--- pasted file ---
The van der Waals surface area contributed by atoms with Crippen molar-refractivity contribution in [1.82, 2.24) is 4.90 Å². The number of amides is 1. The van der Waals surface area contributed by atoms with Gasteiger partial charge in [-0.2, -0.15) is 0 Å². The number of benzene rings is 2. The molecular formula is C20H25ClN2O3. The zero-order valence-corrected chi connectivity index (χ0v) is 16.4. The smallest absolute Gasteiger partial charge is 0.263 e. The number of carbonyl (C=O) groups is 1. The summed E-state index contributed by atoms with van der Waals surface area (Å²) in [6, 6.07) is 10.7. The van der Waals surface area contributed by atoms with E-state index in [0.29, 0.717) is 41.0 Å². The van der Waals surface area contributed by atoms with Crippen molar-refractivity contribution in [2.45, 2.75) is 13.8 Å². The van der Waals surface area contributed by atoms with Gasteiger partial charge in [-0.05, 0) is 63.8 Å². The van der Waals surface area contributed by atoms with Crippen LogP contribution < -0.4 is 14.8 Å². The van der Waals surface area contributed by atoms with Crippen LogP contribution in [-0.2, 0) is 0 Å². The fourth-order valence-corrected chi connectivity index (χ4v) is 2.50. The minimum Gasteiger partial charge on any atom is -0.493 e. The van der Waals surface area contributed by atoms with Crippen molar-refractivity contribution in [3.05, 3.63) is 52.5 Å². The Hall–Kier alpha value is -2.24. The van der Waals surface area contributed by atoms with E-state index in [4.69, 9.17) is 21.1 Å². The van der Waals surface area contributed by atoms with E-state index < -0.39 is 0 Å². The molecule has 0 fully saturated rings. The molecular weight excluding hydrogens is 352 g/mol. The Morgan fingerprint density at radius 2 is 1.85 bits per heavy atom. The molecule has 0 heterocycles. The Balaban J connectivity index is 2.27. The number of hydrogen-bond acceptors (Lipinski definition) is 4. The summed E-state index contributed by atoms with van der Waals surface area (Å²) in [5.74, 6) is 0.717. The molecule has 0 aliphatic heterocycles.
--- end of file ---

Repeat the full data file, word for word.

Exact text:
The van der Waals surface area contributed by atoms with Crippen molar-refractivity contribution in [1.82, 2.24) is 4.90 Å². The number of amides is 1. The van der Waals surface area contributed by atoms with Gasteiger partial charge in [-0.2, -0.15) is 0 Å². The number of benzene rings is 2. The molecular formula is C20H25ClN2O3. The zero-order valence-corrected chi connectivity index (χ0v) is 16.4. The smallest absolute Gasteiger partial charge is 0.263 e. The number of carbonyl (C=O) groups is 1. The summed E-state index contributed by atoms with van der Waals surface area (Å²) in [6, 6.07) is 10.7. The van der Waals surface area contributed by atoms with E-state index in [0.29, 0.717) is 41.0 Å². The van der Waals surface area contributed by atoms with Crippen molar-refractivity contribution in [2.45, 2.75) is 13.8 Å². The van der Waals surface area contributed by atoms with Gasteiger partial charge in [-0.05, 0) is 63.8 Å². The van der Waals surface area contributed by atoms with Crippen LogP contribution < -0.4 is 14.8 Å². The van der Waals surface area contributed by atoms with Crippen LogP contribution in [-0.2, 0) is 0 Å². The fourth-order valence-corrected chi connectivity index (χ4v) is 2.50. The minimum Gasteiger partial charge on any atom is -0.493 e. The van der Waals surface area contributed by atoms with Crippen molar-refractivity contribution in [3.05, 3.63) is 52.5 Å². The Hall–Kier alpha value is -2.24. The van der Waals surface area contributed by atoms with E-state index in [4.69, 9.17) is 21.1 Å². The van der Waals surface area contributed by atoms with E-state index < -0.39 is 0 Å². The molecule has 0 fully saturated rings. The molecular weight excluding hydrogens is 352 g/mol. The Morgan fingerprint density at radius 2 is 1.85 bits per heavy atom. The molecule has 0 heterocycles. The Balaban J connectivity index is 2.27. The number of hydrogen-bond acceptors (Lipinski definition) is 4. The summed E-state index contributed by atoms with van der Waals surface area (Å²) in [5.74, 6) is 0.717. The molecule has 0 aliphatic heterocycles.